Connecting Demographics To Search Queries

Frustrated by the lack of demographic data available for search ads? Contributor Andrew Ruegger shares his method for obtaining demographic information at the keyword level.


Advertising in search is often difficult to conceptualize for many brands because of how different the live auction and targeting methodology is compared with traditional media planning and buying. Media strategies are built on market research, which always includes target demographics or personas.

Specialty channels like search — where the targeting strategy is based on keywords and not necessarily on demographics or personas — cause a methodological disconnect for some brands and traditional planners and buyers. The result is that search often becomes just another impression/cost buy, which is not how it should be used.

Google has made strides in providing additional information on demographics and the ability to target personas, specifically through the Google Display Network, but when buying on the search engines themselves, most demographic information is not great. However, here is a potential way to help you bridge that gap between demographics and search keyword strategies.

Using The Google Display Planner To Glean Demographic Info

Although this tool is supposed to be more for display, you can still get demographic information based on keywords. The data comes from Google DoubleClick network, but it still represents user cookies that are looking for and engaging in content related to the keywords you enter.


It can be found here:

Once you go to the Display Planner, click the drop-down arrow that says “Search for new targeting ideas using a phrase, website, or category.” Enter the keyword for which you want demographic info, then click the button that says “Get ad group ideas.”


This will bring up a screen with gender, device and age bucket information — similar to the information that Google Universal Analytics provides. The benefit is that you can use this to be proactive instead of reactive.


Now, there isn’t a way to get a meaningful download with the demo data, even though it appears on the screen in these charts. The reason for this is that the purpose of this tool is to convince you to buy more by giving you additional display suggestions.

However, if there is a chart appearing, that means those numbers have got to be in the source code:


This means you can capture that information by extracting it from the source, which will provide you with nice, clean datasets of demographic information on your keyword.

extracted demographic data

[Click to enlarge]

Now, if you are like me, one keyword really is just not enough. I want the information on all of my keywords… and I tend to have a lot of them.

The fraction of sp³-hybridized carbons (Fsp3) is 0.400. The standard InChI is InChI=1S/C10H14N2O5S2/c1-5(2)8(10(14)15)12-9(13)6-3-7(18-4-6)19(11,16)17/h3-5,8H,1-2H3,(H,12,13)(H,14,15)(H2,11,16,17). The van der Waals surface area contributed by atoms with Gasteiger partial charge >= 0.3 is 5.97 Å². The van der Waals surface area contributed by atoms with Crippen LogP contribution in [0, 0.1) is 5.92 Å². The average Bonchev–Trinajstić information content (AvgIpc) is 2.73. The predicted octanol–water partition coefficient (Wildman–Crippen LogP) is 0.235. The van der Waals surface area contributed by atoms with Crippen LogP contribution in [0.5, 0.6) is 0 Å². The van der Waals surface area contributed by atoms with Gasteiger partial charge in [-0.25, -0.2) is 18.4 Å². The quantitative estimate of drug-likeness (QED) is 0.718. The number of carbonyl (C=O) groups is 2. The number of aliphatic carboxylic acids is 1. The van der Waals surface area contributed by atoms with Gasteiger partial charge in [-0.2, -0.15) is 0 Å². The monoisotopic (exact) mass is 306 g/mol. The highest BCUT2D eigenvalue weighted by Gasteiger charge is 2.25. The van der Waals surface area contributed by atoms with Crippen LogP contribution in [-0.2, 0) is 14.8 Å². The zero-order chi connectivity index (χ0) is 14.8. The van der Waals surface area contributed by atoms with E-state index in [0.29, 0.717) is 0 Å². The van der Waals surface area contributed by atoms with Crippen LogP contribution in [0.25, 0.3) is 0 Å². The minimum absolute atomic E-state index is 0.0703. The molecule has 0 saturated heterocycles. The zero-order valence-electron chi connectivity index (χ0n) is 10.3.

To get the information for ~700 keywords, it would probably take someone manually collecting it for four or five hours — which is what I had one of my tremendous associates do for me to see if there were any real insights, and there were! I’m in the market for a new smartphone, so that’s what we looked at: smartphones and providers.

To make the data easier to understand, I put it into TIBCO Spotfire (Tableau also is a good choice) and made this dashboard to see what we got:


[Click to enlarge]

We also created some filters by word type, brand, stage in the funnel, product type and so on.


Demographic data filtered by funnel stage [Click to enlarge]


Demographic data filtered by keyword [Click to enlarge]

It was interesting to note that people were more likely to search for purchase-based words on their desktops and that some brands had 10- to 15-percent difference in gender and age searches.

Additionally, MetroPCS and Google phones had the largest group of older searchers, while Samsung and Apple had the youngest and were also searched for 10 percent more on mobile.

Regardless, when keywords have the added benefit of some representation of demographic information, it creates a bridge of communication to traditional channels that buy based on cost, impressions and demographics.

Additional Options

If you want to collect this data in a more efficient way, there are several choices, but there are risks. We don’t allow any automated collection/scraping of Google for many reasons, including its terms and conditions, which you would be violating.

And Google is very likely to catch you if you don’t understand its systems, resulting in an hour ban of your IP address. This can be very bad, especially if you are buying advertisements in Google, as it disables your ability to do that.

With all that said, since Google collects everyone’s website content (unless not allowed in robots.txt), this is how you would be able to accomplish collecting their information. I would probably use something like Selenium (a browser-simulating add-on), unless you’re a senior Java developer, as the time control rates are easier to control and understand.

I would use the Selenium nodes in KNIME, as it allows you to import variables and manipulate and store data more easily than the web browser application. And that flow would look something like this:


Services such as Experian Audience View also offer panel-based demographic search query information. However, you’ll need to pay for such services, while the Display Planner tool is free.


[Article on Search Engine Land.]

Some opinions expressed in this article may be those of a guest author and not necessarily Marketing Land. Staff authors are listed here.

(Some images used under license from


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